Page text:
IN THE OKINAWA REVERSION TREATY
The Okinawa Reversion Treaty, signed on June 17, 1971, and ratified by the U.S.
Senate on November 10, 1971, provided for the return to Japan of "all and any powers of
administration, legislation and jurisdiction" over the Ryukyu and Daito islands, which the
United States had held under the Japan Peace Treaty. Article I of the Okinawa Reversion
Treaty defines the term "the Ryukyu Islands and the Daito Islands" as "all territories with
their territorial waters with respect to which the right to exercise all and any powers of
administration, legislation and jurisdiction was accorded to the United States of America
under Article 3 of the Treaty of Peace with Japan. . . ." An agreed minute to the Okinawa
Reversion Treaty defines the boundaries of the Ryukyu Islands and the Daito islands "as
designated under" USCAR 27. Moreover, the latitude and longitude boundaries set forth
in the Agreed Minute appear to include the Senkakus (Diaoyus); this was acknowledged
by the Chinese government and by supporters of China's claims, who testified in the
Okinawa Reversion Treaty hearings before the Senate Foreign Relations Committee.9 A
letter of October 20, 1971, by Robert Starr, Acting Assistant Legal Adviser for East Asian
and Pacific Affairs--acting on the instructions of Secretary of State William Rogers--
states that the Okinawa Reversion Treaty contained "the terms and conditions for the
reversion of the Ryukyu Islands, including the Senkakus."10
U.S. POSITION ON THE COMPETING CLAIMS
In presenting the Okinawa Reversion Treaty to the U.S. Senate for ratification, the
State Department asserted that the United States took a neutral position with regard to the
competing Japanese and Chinese claims to the islands, despite the return of the islands
to Japanese administration. Department officials asserted that reversion of administrative
rights to Japan did not prejudice any claims to the islands. When asked by the Chairman
6 Okinawa Reversion Treaty Hearings, p. 149, 152.
7 The State Department officials included Robert Starr, Acting Assistant Legal Adviser for East
Asian and Pacific Affairs; Harrison Symmes, Acting Assistant Secretary of State for
Congressional Relations; and Howard McElroy, Country Officer for Japan. For their statements,
see Okinawa Reversion Hearings, p. 90-91, 93, 147.
8 Ibid., p. 77, 94, 119; Hornsby, Michael. Japan Asserts Rights to Isles Claimed by China.
London Times, Mar. 19, 1972.
9 Okinawa Reversion Treaty Hearings, p. 93, 144, 148.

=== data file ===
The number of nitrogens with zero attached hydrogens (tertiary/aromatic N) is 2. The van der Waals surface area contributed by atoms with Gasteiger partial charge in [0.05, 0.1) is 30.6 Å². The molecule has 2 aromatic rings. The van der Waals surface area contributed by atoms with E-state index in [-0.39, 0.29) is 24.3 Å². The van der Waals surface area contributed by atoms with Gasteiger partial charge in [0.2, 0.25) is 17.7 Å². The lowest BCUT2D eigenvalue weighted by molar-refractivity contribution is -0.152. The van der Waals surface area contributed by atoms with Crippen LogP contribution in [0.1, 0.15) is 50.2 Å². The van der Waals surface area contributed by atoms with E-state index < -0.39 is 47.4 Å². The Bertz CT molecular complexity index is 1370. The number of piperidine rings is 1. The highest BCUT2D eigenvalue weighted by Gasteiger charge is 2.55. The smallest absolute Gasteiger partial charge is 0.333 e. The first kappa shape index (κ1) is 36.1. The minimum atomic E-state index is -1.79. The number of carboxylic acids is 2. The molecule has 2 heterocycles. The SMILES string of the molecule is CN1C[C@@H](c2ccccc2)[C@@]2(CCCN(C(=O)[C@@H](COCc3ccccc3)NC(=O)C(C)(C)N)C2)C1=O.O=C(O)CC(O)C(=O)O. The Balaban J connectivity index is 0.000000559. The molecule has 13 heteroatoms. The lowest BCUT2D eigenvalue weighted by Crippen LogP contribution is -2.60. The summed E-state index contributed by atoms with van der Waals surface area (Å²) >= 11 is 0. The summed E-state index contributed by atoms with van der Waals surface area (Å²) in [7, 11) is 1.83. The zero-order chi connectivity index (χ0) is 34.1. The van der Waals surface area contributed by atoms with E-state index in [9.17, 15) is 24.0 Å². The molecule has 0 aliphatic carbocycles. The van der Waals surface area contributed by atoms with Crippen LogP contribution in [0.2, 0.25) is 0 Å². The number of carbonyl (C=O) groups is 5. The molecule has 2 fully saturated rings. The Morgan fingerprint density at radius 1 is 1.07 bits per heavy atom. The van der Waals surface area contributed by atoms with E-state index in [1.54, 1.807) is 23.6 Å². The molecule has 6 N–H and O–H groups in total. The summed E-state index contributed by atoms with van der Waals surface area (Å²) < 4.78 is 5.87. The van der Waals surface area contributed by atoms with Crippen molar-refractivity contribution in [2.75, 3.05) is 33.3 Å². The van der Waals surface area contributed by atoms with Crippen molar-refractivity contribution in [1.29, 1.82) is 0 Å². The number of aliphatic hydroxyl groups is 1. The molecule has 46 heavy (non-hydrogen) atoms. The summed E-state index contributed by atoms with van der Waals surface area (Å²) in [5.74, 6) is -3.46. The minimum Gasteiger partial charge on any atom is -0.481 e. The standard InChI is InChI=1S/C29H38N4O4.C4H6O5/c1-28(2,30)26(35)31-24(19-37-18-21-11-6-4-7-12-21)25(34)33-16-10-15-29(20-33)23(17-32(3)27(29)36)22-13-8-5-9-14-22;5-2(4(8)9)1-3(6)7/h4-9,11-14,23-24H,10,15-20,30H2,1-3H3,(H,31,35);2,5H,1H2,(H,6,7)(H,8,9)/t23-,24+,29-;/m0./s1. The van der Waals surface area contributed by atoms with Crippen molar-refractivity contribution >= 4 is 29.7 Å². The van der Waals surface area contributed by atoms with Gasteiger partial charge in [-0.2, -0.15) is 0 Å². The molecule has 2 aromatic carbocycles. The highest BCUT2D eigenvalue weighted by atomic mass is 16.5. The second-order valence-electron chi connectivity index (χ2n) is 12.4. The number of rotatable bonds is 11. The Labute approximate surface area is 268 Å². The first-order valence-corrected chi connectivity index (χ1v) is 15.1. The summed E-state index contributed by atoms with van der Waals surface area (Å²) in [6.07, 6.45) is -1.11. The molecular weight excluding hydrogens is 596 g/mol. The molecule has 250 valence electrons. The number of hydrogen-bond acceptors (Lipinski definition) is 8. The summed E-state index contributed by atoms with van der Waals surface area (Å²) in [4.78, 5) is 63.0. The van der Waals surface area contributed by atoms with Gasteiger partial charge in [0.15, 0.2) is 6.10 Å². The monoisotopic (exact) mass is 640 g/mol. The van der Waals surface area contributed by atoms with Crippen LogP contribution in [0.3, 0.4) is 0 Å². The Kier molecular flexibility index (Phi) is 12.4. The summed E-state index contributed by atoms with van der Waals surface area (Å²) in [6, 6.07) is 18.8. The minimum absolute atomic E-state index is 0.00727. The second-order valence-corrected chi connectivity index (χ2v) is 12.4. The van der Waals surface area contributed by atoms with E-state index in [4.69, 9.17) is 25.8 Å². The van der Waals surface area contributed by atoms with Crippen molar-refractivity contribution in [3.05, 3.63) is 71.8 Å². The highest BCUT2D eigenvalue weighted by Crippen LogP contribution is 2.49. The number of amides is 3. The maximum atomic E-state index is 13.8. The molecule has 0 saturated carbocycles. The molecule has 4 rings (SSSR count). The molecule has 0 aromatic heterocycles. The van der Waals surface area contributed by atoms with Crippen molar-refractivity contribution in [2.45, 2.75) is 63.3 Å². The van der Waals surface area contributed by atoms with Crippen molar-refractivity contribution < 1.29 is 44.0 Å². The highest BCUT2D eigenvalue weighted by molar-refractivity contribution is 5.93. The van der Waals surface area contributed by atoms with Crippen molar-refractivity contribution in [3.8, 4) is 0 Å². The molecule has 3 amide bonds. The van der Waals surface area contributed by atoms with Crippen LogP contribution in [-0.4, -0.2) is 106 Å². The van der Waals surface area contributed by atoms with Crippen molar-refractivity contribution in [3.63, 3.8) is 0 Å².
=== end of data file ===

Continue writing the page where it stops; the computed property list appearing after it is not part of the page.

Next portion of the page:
10 Okinawa Reversion Treaty Hearings, p. 91.
of the Senate Foreign Relations Committee how the Okinawa Reversion Treaty would
affect the determination of sovereignty over the Senkakus (Diaoyus), Secretary of State
William Rogers answered that "this treaty does not affect the legal status of those islands
at all."11 In his letter of October 20, 1971, Acting Assistant Legal Adviser Robert Starr
The Governments of the Republic of China and Japan are in disagreement as
to sovereignty over the Senkaku Islands. You should know as well that the
People's Republic of China has also claimed sovereignty over the islands. The
United States believes that a return of administrative rights over those islands
to Japan, from which the rights were received, can in no way prejudice any
underlying claims. The United States cannot add to the legal rights Japan
possessed before it transferred administration of the islands to us, nor can the
United States, by giving back what it received, diminish the rights of other
claimants. The United States has made no claim to the Senkaku Islands and
considers that any conflicting claims to the islands are a matter for resolution
by the parties concerned.12
Successive U.S. administrations have restated this position of neutrality regarding
the claims. In the midst of the current tensions, the State Department and the U.S.
Embassy in Japan have reiterated this position.13
THE U.S.-JAPAN SECURITY TREATY AND THE ISLANDS
The inclusion of the Senkakus (Diaoyus) in the Okinawa Reversion Treaty under the
definition of "the Ryukyu Islands and the Daito Islands" made Article II of the Treaty
applicable to the islands. Article II states that "treaties, conventions and other agreements
concluded between Japan and the United States of America, including, but without
limitation the Treaty of Mutual Cooperation and Security between Japan and the United
States of America... become applicable to the Ryukyu Islands and the Daito Islands as of
the date of entry into force of this Agreement." Using "Okinawa" as shorthand for the
territory covered by the Treaty, Secretary of State Rogers stated in his testimony before
the Foreign Relations Committee that the Security Treaty "becomes applicable to
Okinawa" the same as applied to the Japanese home islands.14 Deputy Secretary of
Defense David Packard, in his testimony, stressed that Japan would assume the "primary
responsibility" for the defense of the treaty area but that the Security Treaty was
appl i cabl e. 15
In short, while maintaining neutrality on the competing claims, the United States
agreed in the Okinawa Reversion Treaty to apply the Security Treaty to the treaty area,
including the Senkaku (Diaoyu) islands. It also should be noted that in ratifying the
11 Ibid., p. 11.
12 Ibid., p. 91.
13 Kristof, Nicholas D. A Mini Asian Tempest Over Mini Island Group. New York Times, Sept.
14 Okinawa Reversion Hearings, p. 22.
15 Ibid., p. 42, 44.
Treaty, the Senate did not act on the advice of several committee witnesses that it include
in the instrument of ratification reservations concerning the Senkakus. Moreover, the
Security Treaty itself declares in Article V that each party would act "in accordance with
its constitutional provisions and processes" in response to "an armed attack. . .in the
territories under the administration of Japan." "Administration" rather than "sovereignty"
is the key distinction that applies to the islands. Since 1971, the United States and Japan
have not altered the application of the Security Treaty to the islands.